How Precious Did That Grace Appear

If we only conclude the problem is “out there”, we completely miss the concept of grace. The problem is always “in here.”

Jonah’s adventure is the gospel in literary form. Grace, fall from grace, consequences, anger, repentance, and the return to grace. In no way can I judge the heart of Jonah as he found himself washed up on a Mediterranean beach. What I do know, is that he accepted his mission and made his way to Nineveh. I imagine, from his retreat into exile that led to his three-day isolation, he still has some apprehension about this trip. Nineveh is the bully of the world at this point. Jonah would like nothing more than to see God eradicate this city from the earth, yet his mission is to lead Nineveh into God’s grace.

The literary tool heavily used in the recount of Jonah’s tale is one which expresses the largeness of the main players and the circumstances. God is a big. Nineveh’s sin was big. The storm was big. The fish was big.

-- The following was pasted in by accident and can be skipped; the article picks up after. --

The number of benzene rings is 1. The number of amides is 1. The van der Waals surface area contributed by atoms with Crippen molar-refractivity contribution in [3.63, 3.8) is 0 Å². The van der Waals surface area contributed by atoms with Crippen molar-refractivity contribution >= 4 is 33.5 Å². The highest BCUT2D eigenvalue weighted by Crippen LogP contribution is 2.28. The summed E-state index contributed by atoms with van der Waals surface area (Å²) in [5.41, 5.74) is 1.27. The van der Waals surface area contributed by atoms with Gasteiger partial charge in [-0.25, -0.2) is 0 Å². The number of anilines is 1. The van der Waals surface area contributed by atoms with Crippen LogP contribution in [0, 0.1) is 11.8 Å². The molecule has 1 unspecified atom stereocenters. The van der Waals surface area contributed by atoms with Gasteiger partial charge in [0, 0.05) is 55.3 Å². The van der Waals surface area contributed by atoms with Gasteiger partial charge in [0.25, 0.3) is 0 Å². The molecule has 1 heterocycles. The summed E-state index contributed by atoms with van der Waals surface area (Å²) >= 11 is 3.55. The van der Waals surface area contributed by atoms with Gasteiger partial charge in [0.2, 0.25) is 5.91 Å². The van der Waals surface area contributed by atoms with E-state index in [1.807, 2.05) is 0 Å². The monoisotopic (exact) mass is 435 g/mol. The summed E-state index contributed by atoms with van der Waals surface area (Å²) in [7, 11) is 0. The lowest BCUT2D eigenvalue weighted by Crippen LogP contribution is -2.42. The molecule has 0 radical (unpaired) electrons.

Our semblance to Jonah is becoming increasingly clear. Though we are not all commissioned to preach repentance to a major city, we are all called to something bigger than ourselves.  The bigness of Jonah’s adventure is not emphasized by chance. Putting ourselves in Jonah’s shoes, the first thing we’ll discover is the bigness of our sin. No matter how pure a façade you put on or how good you think you are, things are always worse than they appear. You never find yourself immersed deeper into sin than when you see others as worse sinners than yourself. If we only conclude the problem is “out there”, we completely miss the concept of grace. The problem is always “in here”; your decisions, your motives, your attitude, your hypocrisy, your selfishness. Sin is no respecter of persons, selfishness freely invades the mind of every human being. Recognizing the presence and tactics of this enemy is the first step toward taking back your self-control.

Once we ourselves and our sin in perspective of its bigness, the massiveness of God’s grace is brought into focus. Grace is also no respecter of persons. God freely offers His grace to all humanity, regardless of their past. Grace is freely available through repentance, no questions asked. Even Nineveh, who blended extreme narcissism and extreme brutality into a way of life, had God’s graciousness liberally spread over them at the moment of their repentance.